The following spring, we joined the five-man crew of Capt. Ted Lester in Amagansett, which except on days of heavy wind and longshore current, used a large Nova Scotia dory and two big beach trucks with winches on the beds to set and manage a long ocean seine and bring it ashore through the surf. On our very first haul -- as the new crewmen, Cole and I in chest-high waders served as the two oarsmen in the dory -- each crew share came to about $200, we knew right then that this surfman's life was the one we needed to support our writing habit, though we never made another nickel in the next two weeks. It was also an indelible experience of surf and nets and beautiful hard gleaming ocean fishes. In three years of seining, keeping careful record, and even though our big three-inch mesh let all smaller fish escape, I would list 33 species, including big Atlantic sturgeon and big stingrays, even sharks -- not many but no doubt a few more than our friends who swam in summer off this beach might have cared to hear about.
Since haul seining is limited to six-odd weeks in spring and six in fall when the great bass schools are migrating east and west along the coast, and since this fishery is impossible in heavy weather, when the surf is too high to launch (or beach) the dory and the longshore set or current is too strong, skewing the net, there was plenty of time left for our other uncertain livelihood. And outdoor work on the salt water nicely complemented the sedentary toiling of the writer, who was quite content to be indoors and warm in winter and foul weather.
In June of 1954, on a mooring in Rockport harbor near Gloucester, Massachusetts, rode the prettiest fishing boat I'd ever seen -- a tuna boat with a full canvas canopy, a long low cockpit like a Maine lobsterman, a harpoon stand, rigged harpoon and all, and a For Sale sign. Even in those days, the non-negotiable price -- five thousand dollars -- was an unholy bargain. Though scarcely in the market for another boat, I had to make this work. Two days later I was on my way south, stopping over at Block Island for the night and going on next day to Long Island, and within the week the Merlin (named for the magician and the falcon), was a charter boat berthed at the Town Dock at Montauk.
At 32', the Merlin was smaller than most charter boats and lacked a flying bridge, which made her look smaller still, but because John Cole and I loved fishing and busted our butts to find fish for our passengers, she did well enough to build a list of return clients for the following year. That first season effectively came to an end on the last day of August when the notorious Hurricane Carol obliged us to keep the Merlin's engine running at half-speed forward in her slip, hoping her fuel tank would outlast the storm. A few days later, with storm warnings, I took her back to the sheltered inner boat basin at the head of Three-Mile Harbor, one jump ahead of a second bad storm, Hurricane Edna, in the course of which, unable to tend both, we sank the trusty Vop on purpose to keep her from being lifted by a surge and battered to pieces at the boatyard bulkhead. (A few days later, we floated her and snaked out her small engine, submerging it at once in fresh water and spraying its interior with oil, and Vop-Vop emerged from her undersea experience as good as new.)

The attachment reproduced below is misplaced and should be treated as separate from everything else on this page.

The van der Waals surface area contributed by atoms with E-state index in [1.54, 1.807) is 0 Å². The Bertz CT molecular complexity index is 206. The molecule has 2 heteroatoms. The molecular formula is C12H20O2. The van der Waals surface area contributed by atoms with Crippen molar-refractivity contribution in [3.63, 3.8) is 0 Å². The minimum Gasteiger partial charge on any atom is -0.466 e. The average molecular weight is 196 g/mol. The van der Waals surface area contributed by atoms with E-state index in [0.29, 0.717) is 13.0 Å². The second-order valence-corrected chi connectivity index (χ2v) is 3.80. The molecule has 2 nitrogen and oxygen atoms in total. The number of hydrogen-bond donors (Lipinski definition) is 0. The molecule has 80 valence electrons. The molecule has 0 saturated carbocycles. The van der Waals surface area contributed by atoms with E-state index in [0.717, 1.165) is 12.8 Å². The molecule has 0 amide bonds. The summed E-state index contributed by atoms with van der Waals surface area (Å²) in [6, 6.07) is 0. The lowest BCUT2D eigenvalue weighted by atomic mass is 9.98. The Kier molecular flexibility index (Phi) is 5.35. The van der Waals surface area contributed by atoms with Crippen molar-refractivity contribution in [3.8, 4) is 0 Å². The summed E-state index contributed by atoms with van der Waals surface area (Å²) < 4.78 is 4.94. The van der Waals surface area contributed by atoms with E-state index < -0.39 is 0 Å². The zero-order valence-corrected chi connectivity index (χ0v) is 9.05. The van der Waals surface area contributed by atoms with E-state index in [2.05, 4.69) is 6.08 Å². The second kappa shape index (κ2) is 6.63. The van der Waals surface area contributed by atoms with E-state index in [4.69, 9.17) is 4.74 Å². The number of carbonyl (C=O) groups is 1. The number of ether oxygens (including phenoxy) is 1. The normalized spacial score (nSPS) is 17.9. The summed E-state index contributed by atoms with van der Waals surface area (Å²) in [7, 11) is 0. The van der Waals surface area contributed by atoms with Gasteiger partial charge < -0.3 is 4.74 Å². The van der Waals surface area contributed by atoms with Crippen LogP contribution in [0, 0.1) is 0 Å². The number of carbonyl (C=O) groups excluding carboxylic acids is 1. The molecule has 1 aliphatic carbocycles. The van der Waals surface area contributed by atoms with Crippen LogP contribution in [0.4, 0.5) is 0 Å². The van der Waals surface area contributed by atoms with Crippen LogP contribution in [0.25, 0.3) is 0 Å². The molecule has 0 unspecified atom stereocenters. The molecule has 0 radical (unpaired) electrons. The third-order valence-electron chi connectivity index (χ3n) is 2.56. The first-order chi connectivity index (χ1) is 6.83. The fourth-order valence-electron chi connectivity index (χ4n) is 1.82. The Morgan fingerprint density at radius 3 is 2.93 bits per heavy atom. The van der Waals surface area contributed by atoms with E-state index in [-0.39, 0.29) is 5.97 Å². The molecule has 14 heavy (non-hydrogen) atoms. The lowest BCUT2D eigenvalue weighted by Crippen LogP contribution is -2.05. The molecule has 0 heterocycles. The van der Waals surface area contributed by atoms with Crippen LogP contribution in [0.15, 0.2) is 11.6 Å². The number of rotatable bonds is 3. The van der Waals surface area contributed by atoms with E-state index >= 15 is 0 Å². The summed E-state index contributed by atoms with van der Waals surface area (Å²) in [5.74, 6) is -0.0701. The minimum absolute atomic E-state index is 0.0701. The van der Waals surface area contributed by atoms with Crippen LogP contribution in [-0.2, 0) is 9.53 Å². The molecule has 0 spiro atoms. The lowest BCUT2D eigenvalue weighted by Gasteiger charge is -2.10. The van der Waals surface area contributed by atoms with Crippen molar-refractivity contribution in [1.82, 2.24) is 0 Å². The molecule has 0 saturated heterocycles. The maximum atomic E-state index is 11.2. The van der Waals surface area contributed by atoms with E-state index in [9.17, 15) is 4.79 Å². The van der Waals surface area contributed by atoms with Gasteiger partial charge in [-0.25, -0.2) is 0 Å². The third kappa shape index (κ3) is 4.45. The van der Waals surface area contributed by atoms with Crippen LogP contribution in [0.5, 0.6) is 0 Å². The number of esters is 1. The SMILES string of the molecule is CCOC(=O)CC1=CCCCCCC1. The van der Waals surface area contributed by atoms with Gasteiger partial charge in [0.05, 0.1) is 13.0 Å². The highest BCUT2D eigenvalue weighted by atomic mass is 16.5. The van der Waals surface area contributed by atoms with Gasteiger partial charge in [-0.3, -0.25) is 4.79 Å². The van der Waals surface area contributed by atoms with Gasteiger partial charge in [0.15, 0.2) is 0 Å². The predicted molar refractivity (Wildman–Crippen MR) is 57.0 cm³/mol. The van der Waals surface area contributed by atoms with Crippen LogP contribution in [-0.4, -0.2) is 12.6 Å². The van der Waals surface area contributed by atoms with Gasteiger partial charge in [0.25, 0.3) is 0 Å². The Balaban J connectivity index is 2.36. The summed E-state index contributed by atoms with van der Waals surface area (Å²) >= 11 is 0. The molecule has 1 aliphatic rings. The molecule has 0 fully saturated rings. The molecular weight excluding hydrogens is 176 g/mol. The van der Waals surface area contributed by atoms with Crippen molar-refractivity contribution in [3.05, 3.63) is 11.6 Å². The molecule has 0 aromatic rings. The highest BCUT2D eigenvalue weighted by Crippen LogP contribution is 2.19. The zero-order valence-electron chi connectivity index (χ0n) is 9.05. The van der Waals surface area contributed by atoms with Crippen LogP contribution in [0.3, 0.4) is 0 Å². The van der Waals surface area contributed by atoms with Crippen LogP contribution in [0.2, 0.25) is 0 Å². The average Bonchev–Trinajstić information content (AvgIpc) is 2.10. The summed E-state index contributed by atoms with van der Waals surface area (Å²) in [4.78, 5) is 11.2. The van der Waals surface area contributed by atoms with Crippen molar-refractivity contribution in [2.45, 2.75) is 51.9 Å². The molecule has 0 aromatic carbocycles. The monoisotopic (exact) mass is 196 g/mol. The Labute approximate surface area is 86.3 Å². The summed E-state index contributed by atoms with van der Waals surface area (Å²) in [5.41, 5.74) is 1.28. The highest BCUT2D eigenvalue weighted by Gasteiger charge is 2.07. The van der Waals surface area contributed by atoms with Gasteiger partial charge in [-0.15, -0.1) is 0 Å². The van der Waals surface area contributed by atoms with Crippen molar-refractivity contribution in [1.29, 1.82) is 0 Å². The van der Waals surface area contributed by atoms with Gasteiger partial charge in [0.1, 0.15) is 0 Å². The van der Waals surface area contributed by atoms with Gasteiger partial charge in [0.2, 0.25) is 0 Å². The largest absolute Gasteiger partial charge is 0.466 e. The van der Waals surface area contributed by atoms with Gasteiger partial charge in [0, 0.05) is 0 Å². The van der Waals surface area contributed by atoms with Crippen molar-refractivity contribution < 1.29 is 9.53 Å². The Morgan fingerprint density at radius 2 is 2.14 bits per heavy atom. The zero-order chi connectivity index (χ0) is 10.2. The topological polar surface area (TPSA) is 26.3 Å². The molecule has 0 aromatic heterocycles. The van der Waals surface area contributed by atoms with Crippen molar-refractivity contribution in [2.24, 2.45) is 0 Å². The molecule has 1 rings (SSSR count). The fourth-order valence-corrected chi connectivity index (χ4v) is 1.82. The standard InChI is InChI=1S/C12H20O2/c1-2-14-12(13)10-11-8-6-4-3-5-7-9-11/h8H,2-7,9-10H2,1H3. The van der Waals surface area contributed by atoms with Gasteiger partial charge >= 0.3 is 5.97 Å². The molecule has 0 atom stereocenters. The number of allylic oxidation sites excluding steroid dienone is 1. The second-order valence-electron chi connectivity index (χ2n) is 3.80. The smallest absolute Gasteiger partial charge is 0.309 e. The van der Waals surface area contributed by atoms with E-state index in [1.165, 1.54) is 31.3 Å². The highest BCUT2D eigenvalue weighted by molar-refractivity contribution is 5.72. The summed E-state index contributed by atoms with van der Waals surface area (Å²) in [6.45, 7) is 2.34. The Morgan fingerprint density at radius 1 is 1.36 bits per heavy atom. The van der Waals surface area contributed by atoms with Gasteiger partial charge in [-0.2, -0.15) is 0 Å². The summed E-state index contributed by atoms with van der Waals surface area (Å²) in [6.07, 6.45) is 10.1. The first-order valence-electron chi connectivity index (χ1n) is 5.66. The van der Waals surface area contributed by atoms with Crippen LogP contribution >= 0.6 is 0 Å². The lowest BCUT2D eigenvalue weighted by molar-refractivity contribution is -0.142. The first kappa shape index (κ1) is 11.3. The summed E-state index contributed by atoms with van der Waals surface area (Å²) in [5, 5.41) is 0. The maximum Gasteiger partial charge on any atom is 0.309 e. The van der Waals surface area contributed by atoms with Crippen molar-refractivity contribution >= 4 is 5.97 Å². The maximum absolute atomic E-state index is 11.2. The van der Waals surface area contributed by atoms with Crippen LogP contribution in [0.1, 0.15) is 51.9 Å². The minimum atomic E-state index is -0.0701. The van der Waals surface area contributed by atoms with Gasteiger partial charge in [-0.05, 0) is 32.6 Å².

In the autumn of 1955, John Cole moved away to Maine, where he started a new life as an environmental journalist and co-editor of The Maine Times; the following spring of 1956 was my last season in the dory. Lacking a mate when summer came, I avoided the crowd of boats at Montauk and ran a few charters out of Three Mile Harbor, but in August, my career as a charterboat captain came to an end. I donated the Vop to a charity boys' camp and had the Merlin hauled and stored until further notice
In 1969, I joined an expedition seeking the first underwater film of the great white shark. In the deep Indian Ocean off the coast of Durban, where the sperm whales killed by the harpoon guns of small pursuit ships could be expected to attract great whites among the large oceanic sharks drawn to the bleeding carcasses. In the next days, from an aluminum cage suspended underneath a buoyed whale, we would watch hundreds of pelagic white-tips, tigers, blues, and hammerheads among them, swim up singly into the red cave they were excavating in the carcass to seize and roll, wrench free and gulp down great gobbets of meat with that awful shuddering -- no " shark frenzy" at all despite the clouds of blood but on the contrary, orderly feeding, awaiting their turn in wide circling procession. But, alas, the great whites never came in out of the blue mists of the deep until the expedition reached the seal colony at Dangerous Reef off Spencer Bay in south Australia where drawn by the dead horse hung from the ship's side, the "white deaths", as Australians call them, banged us around in those light cages in the frigid Antarctic water in what at that time must certainly have been the wildest film footage of huge ocean fishes ever recorded.
In the 1970s, I sold the Merlin to my brother, replacing her over the years since with a series of small boats that never could replace her. In the early 1980s, in a vain effort to help defend the haul-seiners and baymen and their way of life from the erosion and destruction that development has brought to most of the old fisheries and fishing communities in the United States, I went back to the haul seiners and baymen to listen to their voices for a book of text and photos in which an account of ocean haul-seining, already under siege back in the Fifties, is contrasted with its slow paper death thirty years later. [Men's Lives, Random House, 1986]